The Joke is on You (and Me, and Them)
When we experience cognitive dissonance, we often use a powerful defense mechanism in our minds known as rationalization. When we rationalize, we trick ourselves into believing that our current (indulgent) behavior is acceptable, or not as bad and unbalanced as it is.
Take for example speeding while driving a car. Your value or belief is that driving 5-8mph over the speed limit is acceptable. You even believe that driving 5-8mph over the speed limit in moderation is completely normal and that “everyone does it.” This is a value that was determined only by you and is only internally enforced by you. (Remember the societal value in this example matches the law. Society values the speed limit, not speeding, and asserts enforcement of the speed limit). You on the other hand hold this value of speeding by 5-8mph in such high regard that you practice it every day on your way to work or to drop the kids off at school. You even go so far as to verbally express your frustration about people who do not abide by your same standards yelling at those who go too slow or too fast! Yet, on days where you are running behind, you find yourself driving more than 8mph over the speed limit. You need to make up for the lost time to make sure you are not late, so you drive 10, 15, or even 20mph over the speed limit! You trick yourself into believing that today’s actions of speeding are justified because you do not want to experience the negative consequences of being late. When you are driving too fast, cognitive dissonance rears its head and tells you to check for cops because your actions are not matching your values. You have that uncomfortable experience of inconsistent and competing thoughts that are incompatible and go against your values. As such, you employ rationalization to defend yourself from becoming unbalanced and from contradicting your values. You trick yourself into believing that your actions were justified. In essence, your actions begin to moderate your values.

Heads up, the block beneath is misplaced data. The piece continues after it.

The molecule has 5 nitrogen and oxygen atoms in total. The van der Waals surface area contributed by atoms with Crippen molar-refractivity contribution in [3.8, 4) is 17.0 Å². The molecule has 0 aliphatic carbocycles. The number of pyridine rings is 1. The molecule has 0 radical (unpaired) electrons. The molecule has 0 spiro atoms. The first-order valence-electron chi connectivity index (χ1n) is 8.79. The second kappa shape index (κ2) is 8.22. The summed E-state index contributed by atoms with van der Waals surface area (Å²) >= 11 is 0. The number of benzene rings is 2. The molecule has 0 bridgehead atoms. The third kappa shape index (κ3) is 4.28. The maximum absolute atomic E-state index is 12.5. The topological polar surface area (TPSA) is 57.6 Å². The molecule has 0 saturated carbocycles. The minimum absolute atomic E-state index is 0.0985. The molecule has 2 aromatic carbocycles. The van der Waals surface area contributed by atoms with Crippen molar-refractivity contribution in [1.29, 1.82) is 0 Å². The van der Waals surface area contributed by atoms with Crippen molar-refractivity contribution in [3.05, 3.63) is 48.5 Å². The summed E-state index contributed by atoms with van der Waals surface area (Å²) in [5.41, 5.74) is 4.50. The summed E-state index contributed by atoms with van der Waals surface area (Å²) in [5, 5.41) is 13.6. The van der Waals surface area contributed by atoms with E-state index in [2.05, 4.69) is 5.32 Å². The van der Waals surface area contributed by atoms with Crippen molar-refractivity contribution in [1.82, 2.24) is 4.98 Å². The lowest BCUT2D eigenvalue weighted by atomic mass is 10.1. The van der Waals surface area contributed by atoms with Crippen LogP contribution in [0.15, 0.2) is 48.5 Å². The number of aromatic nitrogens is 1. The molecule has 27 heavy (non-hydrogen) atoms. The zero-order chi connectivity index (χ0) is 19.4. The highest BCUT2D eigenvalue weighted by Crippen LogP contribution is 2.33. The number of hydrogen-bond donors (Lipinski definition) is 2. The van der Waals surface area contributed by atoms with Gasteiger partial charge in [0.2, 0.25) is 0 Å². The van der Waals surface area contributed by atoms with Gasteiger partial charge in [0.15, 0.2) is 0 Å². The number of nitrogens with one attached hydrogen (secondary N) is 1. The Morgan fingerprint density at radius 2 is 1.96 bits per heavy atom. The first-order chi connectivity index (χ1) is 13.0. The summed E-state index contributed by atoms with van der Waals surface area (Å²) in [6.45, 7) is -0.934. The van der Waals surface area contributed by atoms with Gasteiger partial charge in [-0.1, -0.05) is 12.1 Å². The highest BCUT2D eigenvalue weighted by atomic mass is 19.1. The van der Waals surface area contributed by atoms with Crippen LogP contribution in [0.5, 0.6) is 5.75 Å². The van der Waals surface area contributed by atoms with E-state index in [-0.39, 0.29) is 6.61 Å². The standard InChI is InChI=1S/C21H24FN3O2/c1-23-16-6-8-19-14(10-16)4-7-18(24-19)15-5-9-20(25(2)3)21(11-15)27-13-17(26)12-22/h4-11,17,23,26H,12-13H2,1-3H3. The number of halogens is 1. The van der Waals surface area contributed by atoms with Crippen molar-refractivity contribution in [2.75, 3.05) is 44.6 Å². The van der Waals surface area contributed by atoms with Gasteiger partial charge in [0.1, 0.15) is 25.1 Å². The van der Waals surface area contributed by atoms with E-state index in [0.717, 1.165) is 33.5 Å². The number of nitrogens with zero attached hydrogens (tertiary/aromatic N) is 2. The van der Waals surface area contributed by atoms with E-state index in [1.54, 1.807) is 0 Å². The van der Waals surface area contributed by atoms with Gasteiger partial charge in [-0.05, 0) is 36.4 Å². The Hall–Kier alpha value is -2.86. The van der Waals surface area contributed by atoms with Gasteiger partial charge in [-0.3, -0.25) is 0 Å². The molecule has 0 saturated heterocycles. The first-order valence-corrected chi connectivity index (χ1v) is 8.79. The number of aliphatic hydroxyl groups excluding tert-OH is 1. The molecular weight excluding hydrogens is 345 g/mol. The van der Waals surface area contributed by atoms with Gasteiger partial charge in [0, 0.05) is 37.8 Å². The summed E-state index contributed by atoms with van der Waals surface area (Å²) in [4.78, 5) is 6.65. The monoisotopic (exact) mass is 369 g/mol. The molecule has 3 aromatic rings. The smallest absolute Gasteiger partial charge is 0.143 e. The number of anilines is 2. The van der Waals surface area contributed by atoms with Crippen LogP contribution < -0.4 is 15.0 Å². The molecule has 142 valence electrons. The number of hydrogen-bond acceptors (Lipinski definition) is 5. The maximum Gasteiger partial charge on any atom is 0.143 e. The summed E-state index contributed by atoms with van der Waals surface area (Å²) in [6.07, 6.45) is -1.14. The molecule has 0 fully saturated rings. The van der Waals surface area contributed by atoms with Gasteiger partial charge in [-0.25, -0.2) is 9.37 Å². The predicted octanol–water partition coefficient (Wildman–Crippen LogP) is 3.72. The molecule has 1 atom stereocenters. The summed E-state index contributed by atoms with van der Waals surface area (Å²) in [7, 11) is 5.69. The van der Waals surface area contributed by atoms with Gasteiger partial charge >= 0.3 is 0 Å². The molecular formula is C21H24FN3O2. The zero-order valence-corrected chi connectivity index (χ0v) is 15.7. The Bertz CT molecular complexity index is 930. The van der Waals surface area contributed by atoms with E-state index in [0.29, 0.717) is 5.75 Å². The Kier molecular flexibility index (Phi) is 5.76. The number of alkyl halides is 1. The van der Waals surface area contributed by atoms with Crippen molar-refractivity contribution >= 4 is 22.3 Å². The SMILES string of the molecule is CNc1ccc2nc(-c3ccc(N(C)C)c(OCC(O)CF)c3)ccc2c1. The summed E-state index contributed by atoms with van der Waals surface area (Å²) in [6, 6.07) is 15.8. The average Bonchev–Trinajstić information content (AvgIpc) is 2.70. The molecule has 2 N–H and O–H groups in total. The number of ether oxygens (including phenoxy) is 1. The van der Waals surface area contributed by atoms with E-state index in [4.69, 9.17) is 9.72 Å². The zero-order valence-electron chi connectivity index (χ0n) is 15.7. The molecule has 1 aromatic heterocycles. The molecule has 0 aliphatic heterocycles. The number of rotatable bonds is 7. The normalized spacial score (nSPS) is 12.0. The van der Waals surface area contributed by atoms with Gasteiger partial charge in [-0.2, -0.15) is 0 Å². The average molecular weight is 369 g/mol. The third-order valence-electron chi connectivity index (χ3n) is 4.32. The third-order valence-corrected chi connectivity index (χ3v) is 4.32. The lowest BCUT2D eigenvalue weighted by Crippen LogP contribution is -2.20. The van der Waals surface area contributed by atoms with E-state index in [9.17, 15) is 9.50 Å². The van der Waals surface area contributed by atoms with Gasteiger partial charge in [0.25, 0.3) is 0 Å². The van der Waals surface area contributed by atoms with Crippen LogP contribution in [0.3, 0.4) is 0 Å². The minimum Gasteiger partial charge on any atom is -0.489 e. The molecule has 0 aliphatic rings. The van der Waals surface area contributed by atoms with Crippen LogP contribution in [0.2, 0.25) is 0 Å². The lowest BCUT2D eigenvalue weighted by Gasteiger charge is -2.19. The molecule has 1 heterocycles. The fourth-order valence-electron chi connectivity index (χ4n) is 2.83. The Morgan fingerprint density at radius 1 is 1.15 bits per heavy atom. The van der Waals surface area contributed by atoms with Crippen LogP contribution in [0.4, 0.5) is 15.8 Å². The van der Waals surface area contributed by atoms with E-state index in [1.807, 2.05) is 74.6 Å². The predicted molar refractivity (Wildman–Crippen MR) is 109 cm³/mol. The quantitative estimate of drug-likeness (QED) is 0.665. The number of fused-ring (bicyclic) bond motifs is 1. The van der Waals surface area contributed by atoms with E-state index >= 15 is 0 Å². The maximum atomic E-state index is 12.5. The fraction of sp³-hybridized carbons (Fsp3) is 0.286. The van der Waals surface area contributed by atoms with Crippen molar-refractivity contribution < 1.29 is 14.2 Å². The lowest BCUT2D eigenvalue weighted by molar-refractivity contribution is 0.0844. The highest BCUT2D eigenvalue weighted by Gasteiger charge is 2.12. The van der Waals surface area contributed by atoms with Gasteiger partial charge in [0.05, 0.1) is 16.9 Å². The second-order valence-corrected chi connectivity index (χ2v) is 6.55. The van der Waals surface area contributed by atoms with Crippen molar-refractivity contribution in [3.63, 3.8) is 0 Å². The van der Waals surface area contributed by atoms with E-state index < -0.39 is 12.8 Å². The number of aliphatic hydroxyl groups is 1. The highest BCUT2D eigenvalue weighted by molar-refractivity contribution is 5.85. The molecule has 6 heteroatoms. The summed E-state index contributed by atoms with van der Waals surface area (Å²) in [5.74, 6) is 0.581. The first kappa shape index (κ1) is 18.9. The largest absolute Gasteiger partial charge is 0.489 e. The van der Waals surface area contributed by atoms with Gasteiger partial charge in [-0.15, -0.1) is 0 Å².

I Know My Own Body (Except When I Don’t)